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In Boozo Veritas #29

Writers in the Festival Mode

I am honored to welcome the brilliant and amazing poet Susan Lilley as guest blogger for this week’s In Boozo Veritas. While I’m braving the ice and snow up north in Indiana, she is down south in Key West no doubt having a remarkably different experience.

—Teege Braune

Special dispatch from Key West, Florida February, 2014

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Writers know better than to make a no-alcohol resolution on New Year’s Day. After all, the doldrums of January signal the beginning of literary festival season! Actually, it’s always lit fest season, but the period of January through March seems to have more than its share of workshops, residencies, seminars, and confabs of all kinds. As one who just survived a glorious week at the Palm Beach Poetry Festival, I can say with certainty that, if you imbibe at all regularly, there is absolutely no way to make it through these things without drinking.

A quick look at my Facebook feed in winter reveals glasses raised from the Key West Writing Seminars to MFA residencies in New England to Poetry Week in San Miguel de Allende in Mexico. But what is the drink of choice for writers when away from home, wallowing in the in the blessed company of their own kind 24-7?

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My research has taken me from Hemingway’s mojitos at Captain Tony’s Saloon (the original Sloppy Joe’s) in Key West to martinis at the Blue Bar in the Algonquin Hotel in NYC, home of the famous round table where Dorothy Parker and Robert Benchley once planned articles for a new magazine called The New Yorker. I have conducted scientific observations involving beer and Jagermeister at a bucolic artists colony in Vermont and endured the crappy bargain wine of late-night vagaries in10-day intensive MFA residences. Here is what I have learned:

The very most popular cocktail among writers in far-flung places is the FREE cocktail. Billy Collins says that “forthcoming” is a writer’s favorite word, but I would submit that no expression is more welcome to a writer than “open bar.” Alas, more often than not, writers are forced to curate their own swilling experiences. These circumstances thus divide us into a few major categories of preference.c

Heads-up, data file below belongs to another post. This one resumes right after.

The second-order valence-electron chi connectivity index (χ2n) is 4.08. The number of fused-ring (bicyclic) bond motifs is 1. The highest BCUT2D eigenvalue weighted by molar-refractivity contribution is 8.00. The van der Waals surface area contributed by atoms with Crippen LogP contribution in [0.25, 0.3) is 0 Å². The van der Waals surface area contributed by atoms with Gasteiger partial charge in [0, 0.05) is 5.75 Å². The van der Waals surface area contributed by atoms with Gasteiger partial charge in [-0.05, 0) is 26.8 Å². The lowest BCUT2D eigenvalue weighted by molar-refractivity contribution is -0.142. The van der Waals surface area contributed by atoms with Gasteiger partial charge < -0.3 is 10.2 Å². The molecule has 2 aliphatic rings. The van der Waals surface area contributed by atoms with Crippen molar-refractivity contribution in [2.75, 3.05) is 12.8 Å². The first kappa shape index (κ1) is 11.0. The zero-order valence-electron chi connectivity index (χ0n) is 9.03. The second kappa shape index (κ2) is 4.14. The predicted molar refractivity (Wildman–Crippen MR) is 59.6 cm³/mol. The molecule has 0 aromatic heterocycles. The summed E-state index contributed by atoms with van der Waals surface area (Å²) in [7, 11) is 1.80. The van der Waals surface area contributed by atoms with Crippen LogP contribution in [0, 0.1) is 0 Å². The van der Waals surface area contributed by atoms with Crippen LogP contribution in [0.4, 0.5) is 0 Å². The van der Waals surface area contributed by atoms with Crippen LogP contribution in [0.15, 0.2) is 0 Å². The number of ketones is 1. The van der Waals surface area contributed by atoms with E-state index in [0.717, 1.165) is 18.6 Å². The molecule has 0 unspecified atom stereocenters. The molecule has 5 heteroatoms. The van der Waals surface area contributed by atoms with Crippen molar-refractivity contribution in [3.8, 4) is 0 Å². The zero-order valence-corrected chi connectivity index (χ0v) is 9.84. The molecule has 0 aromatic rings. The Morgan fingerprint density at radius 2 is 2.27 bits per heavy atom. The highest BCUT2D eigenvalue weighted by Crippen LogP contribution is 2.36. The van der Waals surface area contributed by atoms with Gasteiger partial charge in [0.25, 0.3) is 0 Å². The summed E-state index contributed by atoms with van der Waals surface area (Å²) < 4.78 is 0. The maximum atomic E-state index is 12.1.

Wine.  Ahh, my personal favorite. Yes, it’s rather obvious, allusions to Bacchus unavoidable, but a majority of writers really do overwhelmingly prefer “a beaker full of the warm south” (thank you Mr. Keats) to all other drinks.

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Some writers bring their sommelier chops to festivals along with their verbal ones, and wow their friends and fans with their exquisite taste in the world of oenophilia. Most of us are not so organized, and must seek out local bargains to share in bleak dorm rooms, on residence porches, hotel balconies, even conference hallways. Self-made group retreats in equipped vacation mansions and more upscale festivals make it easier for a writer to tap into the never-ending river of wine. But we are good at making do, under almost any circumstances. I often claim that if a good chilled chardonnay stood available and we had no corkscrew, I could open the bottle with my vagina if need be. (Thank God I have never been tested on that one.)